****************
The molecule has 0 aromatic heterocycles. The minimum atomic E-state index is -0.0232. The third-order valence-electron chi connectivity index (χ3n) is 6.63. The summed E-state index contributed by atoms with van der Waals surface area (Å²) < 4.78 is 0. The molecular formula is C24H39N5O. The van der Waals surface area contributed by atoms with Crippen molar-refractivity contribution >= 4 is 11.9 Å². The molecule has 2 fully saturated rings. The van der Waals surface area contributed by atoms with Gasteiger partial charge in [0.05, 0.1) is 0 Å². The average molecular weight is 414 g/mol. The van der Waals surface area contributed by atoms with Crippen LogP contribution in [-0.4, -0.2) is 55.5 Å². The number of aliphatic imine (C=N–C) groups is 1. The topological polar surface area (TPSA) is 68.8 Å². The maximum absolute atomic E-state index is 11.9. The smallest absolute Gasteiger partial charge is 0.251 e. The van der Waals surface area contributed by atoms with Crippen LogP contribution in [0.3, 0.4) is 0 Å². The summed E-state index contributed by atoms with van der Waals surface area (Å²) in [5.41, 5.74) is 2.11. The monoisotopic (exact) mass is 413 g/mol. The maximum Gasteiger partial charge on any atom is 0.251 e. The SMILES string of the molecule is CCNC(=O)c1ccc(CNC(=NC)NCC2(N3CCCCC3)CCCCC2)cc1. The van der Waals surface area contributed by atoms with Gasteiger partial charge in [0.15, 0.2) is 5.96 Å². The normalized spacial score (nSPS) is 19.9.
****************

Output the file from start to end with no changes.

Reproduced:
The molecule has 0 aromatic heterocycles. The minimum atomic E-state index is -0.0232. The third-order valence-electron chi connectivity index (χ3n) is 6.63. The summed E-state index contributed by atoms with van der Waals surface area (Å²) < 4.78 is 0. The molecular formula is C24H39N5O. The van der Waals surface area contributed by atoms with Crippen molar-refractivity contribution >= 4 is 11.9 Å². The molecule has 2 fully saturated rings. The van der Waals surface area contributed by atoms with Gasteiger partial charge in [0.05, 0.1) is 0 Å². The average molecular weight is 414 g/mol. The van der Waals surface area contributed by atoms with Crippen LogP contribution in [-0.4, -0.2) is 55.5 Å². The number of aliphatic imine (C=N–C) groups is 1. The topological polar surface area (TPSA) is 68.8 Å². The maximum absolute atomic E-state index is 11.9. The smallest absolute Gasteiger partial charge is 0.251 e. The van der Waals surface area contributed by atoms with Crippen LogP contribution in [0.3, 0.4) is 0 Å². The summed E-state index contributed by atoms with van der Waals surface area (Å²) in [5.41, 5.74) is 2.11. The monoisotopic (exact) mass is 413 g/mol. The maximum Gasteiger partial charge on any atom is 0.251 e. The SMILES string of the molecule is CCNC(=O)c1ccc(CNC(=NC)NCC2(N3CCCCC3)CCCCC2)cc1. The van der Waals surface area contributed by atoms with Gasteiger partial charge in [0.15, 0.2) is 5.96 Å². The normalized spacial score (nSPS) is 19.9.